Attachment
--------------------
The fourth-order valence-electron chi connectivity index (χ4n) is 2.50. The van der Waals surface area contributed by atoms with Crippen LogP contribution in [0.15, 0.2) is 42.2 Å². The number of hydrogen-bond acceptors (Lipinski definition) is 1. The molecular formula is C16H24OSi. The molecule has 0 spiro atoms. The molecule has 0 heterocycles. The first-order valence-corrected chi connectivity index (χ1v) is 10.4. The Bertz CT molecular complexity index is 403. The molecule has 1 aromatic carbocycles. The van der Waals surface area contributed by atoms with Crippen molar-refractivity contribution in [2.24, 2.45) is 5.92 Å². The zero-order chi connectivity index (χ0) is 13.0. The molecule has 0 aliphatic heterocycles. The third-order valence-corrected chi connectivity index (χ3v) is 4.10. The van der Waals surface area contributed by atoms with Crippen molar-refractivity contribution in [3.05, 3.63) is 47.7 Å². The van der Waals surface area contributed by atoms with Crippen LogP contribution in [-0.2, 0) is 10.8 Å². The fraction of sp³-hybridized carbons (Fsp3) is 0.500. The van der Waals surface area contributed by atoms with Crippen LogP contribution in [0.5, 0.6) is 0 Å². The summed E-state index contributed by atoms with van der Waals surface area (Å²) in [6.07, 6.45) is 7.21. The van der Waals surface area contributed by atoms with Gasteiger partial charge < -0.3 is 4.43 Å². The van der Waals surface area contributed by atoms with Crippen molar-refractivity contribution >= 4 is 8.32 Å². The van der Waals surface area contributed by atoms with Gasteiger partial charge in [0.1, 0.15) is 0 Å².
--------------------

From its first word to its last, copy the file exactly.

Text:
The fourth-order valence-electron chi connectivity index (χ4n) is 2.50. The van der Waals surface area contributed by atoms with Crippen LogP contribution in [0.15, 0.2) is 42.2 Å². The number of hydrogen-bond acceptors (Lipinski definition) is 1. The molecular formula is C16H24OSi. The molecule has 0 spiro atoms. The molecule has 0 heterocycles. The first-order valence-corrected chi connectivity index (χ1v) is 10.4. The Bertz CT molecular complexity index is 403. The molecule has 1 aromatic carbocycles. The van der Waals surface area contributed by atoms with Crippen molar-refractivity contribution in [2.24, 2.45) is 5.92 Å². The zero-order chi connectivity index (χ0) is 13.0. The molecule has 0 aliphatic heterocycles. The third-order valence-corrected chi connectivity index (χ3v) is 4.10. The van der Waals surface area contributed by atoms with Crippen molar-refractivity contribution in [3.05, 3.63) is 47.7 Å². The van der Waals surface area contributed by atoms with Crippen LogP contribution in [-0.2, 0) is 10.8 Å². The fraction of sp³-hybridized carbons (Fsp3) is 0.500. The van der Waals surface area contributed by atoms with Crippen LogP contribution in [0.5, 0.6) is 0 Å². The summed E-state index contributed by atoms with van der Waals surface area (Å²) in [6.07, 6.45) is 7.21. The van der Waals surface area contributed by atoms with Gasteiger partial charge < -0.3 is 4.43 Å². The van der Waals surface area contributed by atoms with Crippen molar-refractivity contribution >= 4 is 8.32 Å². The van der Waals surface area contributed by atoms with Gasteiger partial charge in [0.1, 0.15) is 0 Å².